Geodetic altimeters provide unique observations of the river surface longitudinal profile due to their long repeat periods and densely spaced ground tracks. This information is valuable for calibrating hydraulic model parameters, and thus, for producing reliable simulations of water level for flood forecasting and river management, particularly in poorly instrumented catchments. In this study, we present an efficient calibration approach for hydraulic models based on a steady-state hydraulic solver and CryoSat-2 observations. In order to ensure that only coherent forcing/observation pairs are considered in the calibration, we first propose an outlier filtering approach for CryoSat-2 observations in data-scarce regions using a simulated runoff produced by a hydrologic model. In the hydraulic calibration, a steady-state solver computes the water surface elevation (WSE) profile along the river for selected discharges corresponding to the days of CryoSat-2 overpass. In synthetic calibration experiments, the global search algorithm generally recovers the true parameter values in portions of the river where observations are available, illustrating the benefit of dense spatial sampling from geodetic altimetry. The most sensitive parameters are the bed elevations. In calibration experiments with real CryoSat-2 data, validation performance against both Sentinel-3 WSE and in situ records is similar to previous studies, with Root Mean Square Deviation ranging from 0.43 to 1.14 m against Sentinel-3 and from 0.60 to 0.73 against in situ WSE observations. Performance remains similar when transferring parameters to a one-dimensional hydrodynamic model. Because the approach is computationally efficient, model parameters can be inverted at high spatial resolution to fully exploit the information contained in geodetic CryoSat-2 altimetry.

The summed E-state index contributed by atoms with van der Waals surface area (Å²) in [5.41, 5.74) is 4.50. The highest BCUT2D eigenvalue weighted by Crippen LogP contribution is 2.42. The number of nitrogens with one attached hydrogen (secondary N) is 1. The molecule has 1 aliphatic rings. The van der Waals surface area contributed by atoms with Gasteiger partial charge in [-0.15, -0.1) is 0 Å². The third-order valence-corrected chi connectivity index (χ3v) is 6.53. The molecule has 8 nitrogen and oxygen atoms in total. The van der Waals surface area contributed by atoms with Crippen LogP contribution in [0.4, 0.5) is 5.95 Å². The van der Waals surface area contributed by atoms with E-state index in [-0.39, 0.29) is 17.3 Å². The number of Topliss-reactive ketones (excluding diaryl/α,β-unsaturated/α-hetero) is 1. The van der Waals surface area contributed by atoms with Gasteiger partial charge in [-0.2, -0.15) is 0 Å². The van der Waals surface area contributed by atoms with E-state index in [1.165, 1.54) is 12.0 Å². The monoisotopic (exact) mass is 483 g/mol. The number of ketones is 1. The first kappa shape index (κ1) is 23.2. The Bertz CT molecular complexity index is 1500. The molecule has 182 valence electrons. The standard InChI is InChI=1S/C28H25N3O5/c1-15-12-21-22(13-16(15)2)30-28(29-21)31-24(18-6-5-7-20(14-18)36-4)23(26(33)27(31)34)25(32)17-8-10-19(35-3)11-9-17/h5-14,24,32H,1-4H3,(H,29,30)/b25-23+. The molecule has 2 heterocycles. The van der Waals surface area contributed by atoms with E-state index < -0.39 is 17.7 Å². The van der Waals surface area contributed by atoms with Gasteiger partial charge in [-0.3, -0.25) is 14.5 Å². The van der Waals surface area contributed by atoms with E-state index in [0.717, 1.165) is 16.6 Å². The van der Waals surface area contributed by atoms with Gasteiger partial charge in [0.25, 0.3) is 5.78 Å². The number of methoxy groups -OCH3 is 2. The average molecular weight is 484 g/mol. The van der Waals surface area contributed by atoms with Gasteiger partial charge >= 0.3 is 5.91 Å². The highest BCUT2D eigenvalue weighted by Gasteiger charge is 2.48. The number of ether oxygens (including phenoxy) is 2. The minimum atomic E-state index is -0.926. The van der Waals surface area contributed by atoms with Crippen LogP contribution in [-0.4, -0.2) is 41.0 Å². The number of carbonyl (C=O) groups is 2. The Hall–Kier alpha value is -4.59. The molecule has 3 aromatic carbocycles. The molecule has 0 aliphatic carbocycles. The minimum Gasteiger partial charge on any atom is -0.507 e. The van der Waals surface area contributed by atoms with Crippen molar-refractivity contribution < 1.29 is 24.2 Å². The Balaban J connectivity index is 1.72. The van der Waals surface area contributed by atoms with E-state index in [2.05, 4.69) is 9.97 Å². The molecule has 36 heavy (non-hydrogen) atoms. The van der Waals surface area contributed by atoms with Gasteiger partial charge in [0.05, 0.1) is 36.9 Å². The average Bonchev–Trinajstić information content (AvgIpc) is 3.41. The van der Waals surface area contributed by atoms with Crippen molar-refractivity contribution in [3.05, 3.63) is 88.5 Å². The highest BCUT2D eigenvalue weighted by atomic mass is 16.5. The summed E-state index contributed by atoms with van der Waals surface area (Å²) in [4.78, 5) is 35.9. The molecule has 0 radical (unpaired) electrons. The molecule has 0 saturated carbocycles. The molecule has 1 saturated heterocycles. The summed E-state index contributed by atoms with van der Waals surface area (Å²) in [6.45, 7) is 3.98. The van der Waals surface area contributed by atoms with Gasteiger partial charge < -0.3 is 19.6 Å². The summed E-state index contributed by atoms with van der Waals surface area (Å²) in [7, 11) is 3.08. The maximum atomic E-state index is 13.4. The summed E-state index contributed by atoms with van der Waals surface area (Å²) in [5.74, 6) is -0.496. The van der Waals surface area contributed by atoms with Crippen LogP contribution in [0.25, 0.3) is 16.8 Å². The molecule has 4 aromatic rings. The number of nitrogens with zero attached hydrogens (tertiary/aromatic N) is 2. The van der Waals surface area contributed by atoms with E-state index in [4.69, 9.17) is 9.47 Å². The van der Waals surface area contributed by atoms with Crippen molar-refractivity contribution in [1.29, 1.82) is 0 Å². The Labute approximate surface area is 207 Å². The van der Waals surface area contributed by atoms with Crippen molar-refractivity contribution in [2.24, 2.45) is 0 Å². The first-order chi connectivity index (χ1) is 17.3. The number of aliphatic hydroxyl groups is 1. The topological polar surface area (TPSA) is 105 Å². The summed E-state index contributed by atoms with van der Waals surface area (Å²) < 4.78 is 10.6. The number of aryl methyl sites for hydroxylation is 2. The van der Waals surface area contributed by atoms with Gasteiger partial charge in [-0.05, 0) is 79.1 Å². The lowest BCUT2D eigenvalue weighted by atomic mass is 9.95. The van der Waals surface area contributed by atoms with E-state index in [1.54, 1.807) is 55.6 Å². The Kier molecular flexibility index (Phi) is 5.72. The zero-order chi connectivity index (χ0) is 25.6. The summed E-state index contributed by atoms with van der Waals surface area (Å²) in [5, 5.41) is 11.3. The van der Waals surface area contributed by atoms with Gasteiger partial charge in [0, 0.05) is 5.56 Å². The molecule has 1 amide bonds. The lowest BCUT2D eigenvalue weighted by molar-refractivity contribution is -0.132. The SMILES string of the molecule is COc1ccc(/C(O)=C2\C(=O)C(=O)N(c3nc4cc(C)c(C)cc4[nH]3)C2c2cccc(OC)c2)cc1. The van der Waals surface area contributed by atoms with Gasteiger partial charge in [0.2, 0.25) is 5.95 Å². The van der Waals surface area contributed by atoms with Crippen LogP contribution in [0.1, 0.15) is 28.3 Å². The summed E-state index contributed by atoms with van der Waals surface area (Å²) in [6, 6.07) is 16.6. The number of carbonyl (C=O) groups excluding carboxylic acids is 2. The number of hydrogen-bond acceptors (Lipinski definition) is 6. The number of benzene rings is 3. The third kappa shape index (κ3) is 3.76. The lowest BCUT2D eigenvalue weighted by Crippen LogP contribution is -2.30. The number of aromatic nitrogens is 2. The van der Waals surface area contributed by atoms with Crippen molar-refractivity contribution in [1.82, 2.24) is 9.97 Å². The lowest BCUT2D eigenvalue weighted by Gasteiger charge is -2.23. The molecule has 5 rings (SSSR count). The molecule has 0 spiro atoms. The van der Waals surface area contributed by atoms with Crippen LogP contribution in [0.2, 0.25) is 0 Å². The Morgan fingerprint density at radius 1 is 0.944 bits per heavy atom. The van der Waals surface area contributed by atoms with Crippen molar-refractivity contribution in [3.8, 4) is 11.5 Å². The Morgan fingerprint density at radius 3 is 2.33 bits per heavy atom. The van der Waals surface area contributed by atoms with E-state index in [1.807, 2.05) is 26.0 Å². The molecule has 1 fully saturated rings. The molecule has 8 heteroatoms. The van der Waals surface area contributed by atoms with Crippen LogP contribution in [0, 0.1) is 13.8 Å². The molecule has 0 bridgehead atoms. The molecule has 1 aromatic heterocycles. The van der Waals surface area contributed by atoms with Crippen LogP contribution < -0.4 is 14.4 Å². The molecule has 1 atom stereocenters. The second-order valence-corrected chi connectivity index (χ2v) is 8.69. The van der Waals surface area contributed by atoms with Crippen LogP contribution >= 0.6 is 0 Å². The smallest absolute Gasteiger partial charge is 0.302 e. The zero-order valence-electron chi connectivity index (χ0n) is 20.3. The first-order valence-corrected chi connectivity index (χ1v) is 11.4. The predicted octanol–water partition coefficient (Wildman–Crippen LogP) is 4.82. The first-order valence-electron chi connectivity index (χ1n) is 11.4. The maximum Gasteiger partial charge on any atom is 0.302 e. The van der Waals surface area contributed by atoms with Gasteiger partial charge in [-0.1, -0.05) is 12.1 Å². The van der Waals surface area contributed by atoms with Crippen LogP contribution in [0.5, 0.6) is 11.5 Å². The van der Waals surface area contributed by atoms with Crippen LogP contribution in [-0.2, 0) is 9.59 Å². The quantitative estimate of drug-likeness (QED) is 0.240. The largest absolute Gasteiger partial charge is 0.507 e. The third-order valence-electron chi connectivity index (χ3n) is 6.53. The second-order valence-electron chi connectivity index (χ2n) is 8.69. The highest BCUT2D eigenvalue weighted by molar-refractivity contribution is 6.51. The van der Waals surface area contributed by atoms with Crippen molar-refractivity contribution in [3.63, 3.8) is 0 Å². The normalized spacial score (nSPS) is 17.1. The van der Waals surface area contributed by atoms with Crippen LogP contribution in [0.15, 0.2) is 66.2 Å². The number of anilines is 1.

Bibliographical noteFunding Information:
The authors wish to thank the Zambezi River Authority (ZRA) for kindly providing the in situ observations in the Upper Zambezi used to evaluate the WSE simulations. The authors would like to thank the editor and the two anonymous reviewers.
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